AMANPOUR: You just heard the Iranian President Mahmoud Ahmadinejad, basically blaming everything on you, on Israel. But let me ask you this: The U.S. National Security Advisor Jim Jones has said that the increased pressure on Iran is likely to lead to an attack on Israel. Do you agree with that? Not necessarily by Iran?
BARAK: I understand the idea. I don’t think that we are yet there. Yes, he probably intended, probably Hizbullah, or someone else, will attack us. In fact, Ahmadinejad was in Damascus two days ago, probably negotiating what should follow. He talked about a new Middle East, with no Zionists and no colonialists, meaning Israel and you as well.
And this guy, you know, happened to develop not a new Avatar – like long bows, or Agincourt-like long bows, but a nuclear weapon. So, we somehow have to take this situation seriously. I’m not sure whether we are going to face a pre-emptive attack by the Hizbullah, but anyhow, we are not interested in conflict in the north or in the east. But if it imposed upon us, we know how to respond.
AMANPOUR: Let me ask you again about Iran and the constantly raised military options. You all say every option is still on the table. Your former chief of the IDF, General Halutz, has said that Israel lacks the military means for a preemptive strike against Iran’s nuclear facilities, that Israel should not be the flag bearer for the entire Western world. He said, I’m not just some passer-bye. I’ve had positions that give me levels of information that the general public doesn’t have. In other words, he’s saying you can’t do it alone.
BARAK: I respect General Halutz very much. And I clearly said that at this stage, we believe it is still the time for sanctions. But I repeat my recommendation to others, as well as to everyone else, not to remove any options from the table. I hope that sanctions and any other means will work, but we have to wait and see.
AMANPOUR: But again, I’ve heard that the Iranian facilities are hardened. They’re dispersed. The United States has certainly, up until know, that they will not necessarily help you, at the very least, and you wouldn’t probably be able to fly over Iran. Israel cannot do it on its own, can it?
BARAK: I don’t think that it makes sense, under the situation we’re facing, to discuss it in the open and to try to really go into details of this. I keep saying what I’ve told you. I think the time is still for diplomacy and tough sanctions might change it. We have to focus on what is on the table, not on speculating on further steps that might be taken.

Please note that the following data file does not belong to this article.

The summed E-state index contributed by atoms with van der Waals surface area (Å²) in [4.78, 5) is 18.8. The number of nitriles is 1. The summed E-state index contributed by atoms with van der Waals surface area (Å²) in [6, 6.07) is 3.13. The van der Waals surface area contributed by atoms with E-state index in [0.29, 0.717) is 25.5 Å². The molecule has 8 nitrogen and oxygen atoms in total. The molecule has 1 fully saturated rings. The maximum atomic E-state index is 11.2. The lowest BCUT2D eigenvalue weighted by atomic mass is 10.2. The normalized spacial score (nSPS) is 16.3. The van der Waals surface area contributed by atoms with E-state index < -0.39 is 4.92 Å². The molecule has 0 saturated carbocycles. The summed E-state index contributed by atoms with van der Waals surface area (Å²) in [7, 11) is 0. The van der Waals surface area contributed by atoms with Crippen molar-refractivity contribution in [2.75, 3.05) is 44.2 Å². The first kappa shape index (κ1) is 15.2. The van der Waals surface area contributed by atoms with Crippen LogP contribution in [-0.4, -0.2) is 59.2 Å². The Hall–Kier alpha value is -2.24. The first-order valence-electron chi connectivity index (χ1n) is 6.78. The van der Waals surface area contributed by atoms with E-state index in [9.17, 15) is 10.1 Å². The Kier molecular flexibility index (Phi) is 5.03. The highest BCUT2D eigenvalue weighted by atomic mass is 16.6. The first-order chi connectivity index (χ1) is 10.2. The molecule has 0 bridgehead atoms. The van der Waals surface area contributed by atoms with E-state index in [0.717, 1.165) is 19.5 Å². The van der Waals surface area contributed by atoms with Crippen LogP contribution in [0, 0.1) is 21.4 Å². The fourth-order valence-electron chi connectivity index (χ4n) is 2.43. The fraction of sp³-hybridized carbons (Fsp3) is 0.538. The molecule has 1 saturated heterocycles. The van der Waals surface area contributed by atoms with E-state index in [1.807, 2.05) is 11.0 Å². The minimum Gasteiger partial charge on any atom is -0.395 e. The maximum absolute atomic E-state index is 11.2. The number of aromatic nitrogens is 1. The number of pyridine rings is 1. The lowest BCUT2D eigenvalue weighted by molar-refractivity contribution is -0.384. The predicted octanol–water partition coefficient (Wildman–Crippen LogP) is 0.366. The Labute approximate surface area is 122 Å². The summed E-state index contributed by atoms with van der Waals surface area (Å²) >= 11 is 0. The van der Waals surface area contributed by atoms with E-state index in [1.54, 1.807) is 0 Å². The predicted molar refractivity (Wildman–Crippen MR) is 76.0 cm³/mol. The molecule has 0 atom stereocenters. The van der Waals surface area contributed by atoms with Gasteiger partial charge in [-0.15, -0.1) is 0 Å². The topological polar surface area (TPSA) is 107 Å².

AMANPOUR: OK, you said tough sanctions should be put in place for a period of time. How long?
BARAK: I cannot put a certain date ti ut, but I can say it’s a matter of we should see whether it works or not within a month, probably more, a few months, but not years.
President Peres to the Jewish Agency Board of Governors (21 Feb 2010):
"Iran presents the greatest danger for the whole world. Today the Arabs are being challenged by the Iranian desire to establish a non-Arab hegemony over the Middle East as it was for four hundred years under the Persian Empire. The Iranians use Israel as an excuse but we shall disappoint them. We don’t want to govern anybody – neither Arabs, nor Muslims…
We have to think seriously how to handle [the Iranian threat], and how to face it. I don’t think [Iran presents] a problem or danger simply against Israel. It’s against the whole world. Having imperialistic ambitions and a nuclear bomb is a very dangerous combination because a single bomb today is like a whole army in other times. The world will become ungovernable if every country in the Middle East will have a nuclear bomb without responsible people to govern it. I am afraid the world is moving too slowly to face the problem…
I think the way to handle [Iran] is to have an international coalition that does three things. First, the world must raise a moral call. People who are threatening other people are a danger and I think a voice of reason and responsibility should be raised on a moral level rather than inviting the Iranians as guests of honor. The world must call people by their names – dictators as dictators, and people who hang people as hangmen. Second, the world must impose economic sanctions. Third, the world must install advanced anti-missile defense systems to protect countries in dangerous situations."
PM Netanyahu addresses Conference of Presidents (17 Feb 2010):
During the past we there were elections in Iran. The people have spoken loud and clear. The people of Iran said, "We want freedom, we want freedom from the brutal tyranny that has been exposed for all the world to see."